That doesn’t mean it’s a simple game to pick up however. The maps (even the campaign ones as far as I can tell) are all procedurally generated, which means that you’ll need to employ vastly different strategies depending on how your galactic landscape works out. The choice of your council can be a great benefit here, although it can be hard to figure out which bonuses you should take given you don’t know exactly what situation you’ll end up in. That being said, given that each game isn’t meant to go for long there’s really no shame in abandoning a less than stellar start after 5 or 10 minutes, something I did a lot early on to get a feel for how to start (and maintain) a successful empire.

There’s a couple pointers I can give you that will hopefully make your first few hours in Slipways a little more successful than mine were. For starters, whilst the tutorial helpfully states that you should start out with an established ring of a handful of planets before expanding out, they don’t tell you the best way to approach expansion. Long story short: go slow as the more planets you add to your empire the more opportunity you have to optimise between the ones you already have. Getting colonies to successful/prosperous will likely help you out more than getting more colonies (in general) as getting more colonies means there’s more requirements you need to satisfy (and more chances that you can’t, for whatever reason).

Tech is also a hard thing to balance, I’ve found. Whilst it’s easy enough to setup research stations there’s always a good chance you’ll put one in the way of something or you’ll only be able to supply it with one unit of people and a particular resource, severely limiting your ability to tech up. I’ve found it’s generally better to not rely on tech given the heavy cost it requires in both time and resources, something you don’t typically have a lot of in the 25 year span of regular games. When you are going through the tech tree though do note that once you’ve gone up a tech level the next lowest one will be locked out from you, so it’s usually best to grab the lowest techs first (especially since most of them will allow you to colonise more planet types).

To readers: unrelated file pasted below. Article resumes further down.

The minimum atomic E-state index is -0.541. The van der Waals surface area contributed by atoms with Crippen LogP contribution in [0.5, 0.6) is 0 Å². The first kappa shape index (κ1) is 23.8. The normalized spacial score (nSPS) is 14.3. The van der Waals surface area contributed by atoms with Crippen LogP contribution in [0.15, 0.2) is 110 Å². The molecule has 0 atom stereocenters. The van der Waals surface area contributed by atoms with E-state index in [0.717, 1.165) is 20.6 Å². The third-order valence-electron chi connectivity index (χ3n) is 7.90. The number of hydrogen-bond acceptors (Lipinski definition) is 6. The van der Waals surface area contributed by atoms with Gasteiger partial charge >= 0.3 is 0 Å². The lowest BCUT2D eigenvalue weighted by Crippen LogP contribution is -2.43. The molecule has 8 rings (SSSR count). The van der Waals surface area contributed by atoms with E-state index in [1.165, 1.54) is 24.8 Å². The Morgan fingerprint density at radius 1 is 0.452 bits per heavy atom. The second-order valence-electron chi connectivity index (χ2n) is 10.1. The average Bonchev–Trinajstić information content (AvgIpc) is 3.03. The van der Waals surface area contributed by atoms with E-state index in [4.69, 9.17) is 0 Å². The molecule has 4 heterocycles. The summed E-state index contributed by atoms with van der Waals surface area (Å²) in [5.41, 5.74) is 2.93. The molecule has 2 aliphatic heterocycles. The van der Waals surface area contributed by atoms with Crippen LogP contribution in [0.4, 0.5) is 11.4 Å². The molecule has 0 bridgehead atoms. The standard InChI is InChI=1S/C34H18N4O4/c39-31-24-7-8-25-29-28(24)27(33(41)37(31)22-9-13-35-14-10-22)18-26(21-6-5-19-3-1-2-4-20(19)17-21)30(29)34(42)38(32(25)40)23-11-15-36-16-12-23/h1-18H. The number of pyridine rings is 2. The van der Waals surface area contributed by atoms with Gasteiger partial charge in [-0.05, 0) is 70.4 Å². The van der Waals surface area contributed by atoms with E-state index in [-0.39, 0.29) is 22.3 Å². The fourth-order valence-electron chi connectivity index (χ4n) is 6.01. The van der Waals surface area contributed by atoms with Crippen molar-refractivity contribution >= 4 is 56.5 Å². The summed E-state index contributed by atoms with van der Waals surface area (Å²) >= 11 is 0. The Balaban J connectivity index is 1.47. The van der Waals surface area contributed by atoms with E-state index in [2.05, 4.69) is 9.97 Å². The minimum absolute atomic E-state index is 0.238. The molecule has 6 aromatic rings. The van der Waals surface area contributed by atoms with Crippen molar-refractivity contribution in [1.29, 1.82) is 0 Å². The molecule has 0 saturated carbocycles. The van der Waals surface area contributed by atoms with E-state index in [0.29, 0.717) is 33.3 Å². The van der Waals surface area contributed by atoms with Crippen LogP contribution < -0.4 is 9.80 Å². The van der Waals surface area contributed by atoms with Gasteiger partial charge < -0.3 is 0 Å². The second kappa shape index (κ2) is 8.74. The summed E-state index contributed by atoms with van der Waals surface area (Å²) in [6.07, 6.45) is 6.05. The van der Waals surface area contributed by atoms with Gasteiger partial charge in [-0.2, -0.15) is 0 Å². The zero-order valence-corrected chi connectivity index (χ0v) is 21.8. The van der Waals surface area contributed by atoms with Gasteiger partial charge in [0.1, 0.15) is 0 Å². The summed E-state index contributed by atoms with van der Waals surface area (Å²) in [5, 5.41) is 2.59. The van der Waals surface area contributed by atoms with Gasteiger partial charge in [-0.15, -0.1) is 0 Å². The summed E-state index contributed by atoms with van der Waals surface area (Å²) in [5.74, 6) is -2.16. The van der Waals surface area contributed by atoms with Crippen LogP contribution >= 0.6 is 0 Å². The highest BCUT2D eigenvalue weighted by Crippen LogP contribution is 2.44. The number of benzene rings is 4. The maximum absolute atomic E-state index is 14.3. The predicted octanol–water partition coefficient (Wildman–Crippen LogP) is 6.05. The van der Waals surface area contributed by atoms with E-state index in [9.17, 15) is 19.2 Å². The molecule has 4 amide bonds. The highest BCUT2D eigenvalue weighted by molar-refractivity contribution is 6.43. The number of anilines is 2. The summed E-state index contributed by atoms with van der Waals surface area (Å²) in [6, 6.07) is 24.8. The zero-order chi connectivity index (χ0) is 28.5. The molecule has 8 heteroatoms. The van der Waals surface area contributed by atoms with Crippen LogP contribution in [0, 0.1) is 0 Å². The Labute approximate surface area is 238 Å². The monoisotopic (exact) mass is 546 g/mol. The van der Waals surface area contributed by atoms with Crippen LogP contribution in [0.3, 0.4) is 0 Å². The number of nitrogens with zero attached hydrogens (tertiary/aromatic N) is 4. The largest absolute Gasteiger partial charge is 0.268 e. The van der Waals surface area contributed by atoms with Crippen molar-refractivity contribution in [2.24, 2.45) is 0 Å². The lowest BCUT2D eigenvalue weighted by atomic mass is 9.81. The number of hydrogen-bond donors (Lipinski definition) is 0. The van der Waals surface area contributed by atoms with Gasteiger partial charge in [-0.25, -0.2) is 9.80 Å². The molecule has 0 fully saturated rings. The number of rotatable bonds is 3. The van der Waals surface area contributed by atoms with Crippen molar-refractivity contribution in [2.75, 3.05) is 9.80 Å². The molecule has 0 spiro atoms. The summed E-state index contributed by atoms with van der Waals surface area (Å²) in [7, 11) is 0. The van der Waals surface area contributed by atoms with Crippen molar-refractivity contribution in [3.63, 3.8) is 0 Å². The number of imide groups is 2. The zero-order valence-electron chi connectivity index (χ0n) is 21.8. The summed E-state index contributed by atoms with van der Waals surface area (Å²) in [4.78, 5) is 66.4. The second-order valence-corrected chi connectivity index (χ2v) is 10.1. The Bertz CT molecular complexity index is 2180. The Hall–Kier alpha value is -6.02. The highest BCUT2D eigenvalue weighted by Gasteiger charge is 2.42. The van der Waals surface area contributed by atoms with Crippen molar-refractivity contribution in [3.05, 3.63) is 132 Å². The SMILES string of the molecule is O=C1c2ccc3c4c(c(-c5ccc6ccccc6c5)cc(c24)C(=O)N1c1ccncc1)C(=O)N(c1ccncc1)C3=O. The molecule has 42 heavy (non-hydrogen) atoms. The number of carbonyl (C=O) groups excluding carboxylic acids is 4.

Slipways gets the grand honour of being called my essence game for the 4X genre and it’s rightly deserved as it achieves a lot without too much. The 4X genre is renowned for its intricate complexity and Slipways manages to distill out many of the key elements (expansion, tech, trade and resource management) to make a solid game that doesn’t take up eons of your time. I can see it having the potential to expand into a fully fledged 4X game if they opened it up to modding, something which I hope the developer is considering doing in the near future. For fans of both casual and 4X games alike Slipways is certainly something you should consider giving your time to.

Rating: 8.5/10

Slipways is available on PC right now for $23.95. Total play time was 5.8 hours.

About the Author

David Klemke

David is an avid gamer and technology enthusiast in Australia. He got his first taste for both of those passions when his father, a radio engineer from the University of Melbourne, gave him an old DOS box to play games on.